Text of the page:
The LazyBettor.com 2015 Kentucky Derby Preview

Don’t know much about history? Welcome to the LazyBettor.com crash course in Kentucky Derby history and a look at how the recent past might shape the immediate future.

With top contenders American Pharoah and Carpe Diem bearing names that refer back to ancient Egypt and Rome, the 2015 Derby practically begs you to look to the past for answers. And with the starting gate popping open soon, you have no time for trivia or melodramatic biographies.

The best option you have is to read my book, The Lazy Bettor’s Guide to the Kentucky Derby. It highlights the most relevant aspects of the race’s history since 1992. The focus is squarely on performance. It’s a slender tome, fit for busy citizens of any bustling empire. And rather than quizzing you on the history lessons within its pages, I provide you with all the important answers.

By purchasing this Preview, you’ve chosen the second-best option. But this short summary only skims the surface of the Lazy Bettor approach. And although the general principles are the same in this quick guide as in the book, I use a rougher estimation technique than I present in the book.

If you find this abbreviated guide useful in picking this year’s winner, I recommend deepening your understanding of the Kentucky Derby race dynamics by purchasing the complete book. It’s a quick and fun way to steer yourself around 20 horses’ worth of news, geneology, workouts, opinions and other distractions.

So seize the book and then seize the first Saturday in May every May!

Analyzing Pace and Final Times

In The Lazy Bettor’s Guide to the Kentucky Derby, I define the raw pace time a Derby contender must be able to handle. Here I assign it the number 89. Think of it as 89 on a scale of 100, although it’s not quite that neat a calculation.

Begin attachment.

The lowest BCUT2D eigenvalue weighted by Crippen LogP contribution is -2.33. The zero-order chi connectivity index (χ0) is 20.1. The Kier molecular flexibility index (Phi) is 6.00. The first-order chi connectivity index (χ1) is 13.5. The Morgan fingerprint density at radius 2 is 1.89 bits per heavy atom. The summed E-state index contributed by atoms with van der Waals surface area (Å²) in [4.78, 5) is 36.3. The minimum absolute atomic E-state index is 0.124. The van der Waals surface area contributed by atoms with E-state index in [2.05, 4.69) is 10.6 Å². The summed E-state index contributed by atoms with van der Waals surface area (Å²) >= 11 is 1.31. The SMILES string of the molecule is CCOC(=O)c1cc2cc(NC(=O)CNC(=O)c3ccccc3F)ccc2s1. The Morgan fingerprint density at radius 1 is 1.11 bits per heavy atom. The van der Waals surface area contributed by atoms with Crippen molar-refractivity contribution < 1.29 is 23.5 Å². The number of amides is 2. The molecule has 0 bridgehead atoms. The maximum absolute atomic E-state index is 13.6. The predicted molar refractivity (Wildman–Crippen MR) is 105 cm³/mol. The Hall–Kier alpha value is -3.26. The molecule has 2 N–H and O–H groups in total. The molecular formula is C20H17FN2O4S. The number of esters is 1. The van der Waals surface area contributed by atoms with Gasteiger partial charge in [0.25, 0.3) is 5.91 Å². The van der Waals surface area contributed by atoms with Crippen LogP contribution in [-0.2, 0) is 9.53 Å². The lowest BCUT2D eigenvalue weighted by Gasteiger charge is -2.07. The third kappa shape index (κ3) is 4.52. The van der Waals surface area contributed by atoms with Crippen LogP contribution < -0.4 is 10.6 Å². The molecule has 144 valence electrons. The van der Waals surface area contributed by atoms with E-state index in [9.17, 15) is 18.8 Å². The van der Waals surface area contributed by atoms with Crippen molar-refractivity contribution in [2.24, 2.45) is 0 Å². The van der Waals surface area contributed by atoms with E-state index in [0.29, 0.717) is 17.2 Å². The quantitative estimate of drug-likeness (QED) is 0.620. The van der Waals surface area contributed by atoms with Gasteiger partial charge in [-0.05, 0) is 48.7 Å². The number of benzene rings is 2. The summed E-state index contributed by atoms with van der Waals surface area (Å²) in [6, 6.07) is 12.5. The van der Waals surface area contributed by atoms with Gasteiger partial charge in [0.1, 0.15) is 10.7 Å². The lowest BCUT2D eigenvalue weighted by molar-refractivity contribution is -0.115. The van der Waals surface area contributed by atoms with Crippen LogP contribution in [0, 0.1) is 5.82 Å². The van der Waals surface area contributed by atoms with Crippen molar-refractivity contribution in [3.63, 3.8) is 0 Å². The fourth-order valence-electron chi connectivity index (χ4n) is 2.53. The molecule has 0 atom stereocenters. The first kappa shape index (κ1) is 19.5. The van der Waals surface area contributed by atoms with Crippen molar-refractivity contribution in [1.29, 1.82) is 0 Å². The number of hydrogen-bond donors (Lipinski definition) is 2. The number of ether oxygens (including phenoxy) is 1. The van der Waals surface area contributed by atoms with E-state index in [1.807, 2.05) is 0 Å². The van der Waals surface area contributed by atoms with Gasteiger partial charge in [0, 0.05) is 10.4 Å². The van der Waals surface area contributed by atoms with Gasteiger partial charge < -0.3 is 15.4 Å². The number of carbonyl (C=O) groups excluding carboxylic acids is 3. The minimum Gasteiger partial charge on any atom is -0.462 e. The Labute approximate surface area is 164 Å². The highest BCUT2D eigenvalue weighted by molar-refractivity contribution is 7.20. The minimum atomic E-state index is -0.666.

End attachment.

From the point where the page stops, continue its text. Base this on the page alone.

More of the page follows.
To make this section short and clear, I also assign a number to the final-quarter time that qualifies as “fast late.” That, too, is an 89. Also, recall that I sometimes accept an 88. More on that in a moment.

A horse who can run 89 or better early in the race and at the end qualifies as a Gold Standard horse in my book. No horse qualified for the Gold Standard in 2011, 2012, 2013 or 2014. This year there are three.

(I also award that designation to the Dubai shipper Mubtaahij, whose times are recorded differently than in the US. That’s a subjective designation on my part, which brings the total number of Gold Standard horses to four.)

To paint a better picture of the strength of fast/fast horses, look at the pace/final figures for recent Kentucky Derby winners (three Gold Standard horses and Animal Kingdom, a Silver Standard qualifier):

2014 California Chrome…….93/91
2011 Animal Kingdom………90/97
2010 Super Saver………………89/90
2008 Big Brown………………..93/90

And for comparison, look at well-bet Derby prospects who lost even though they qualified as “fast” in one segment or the other: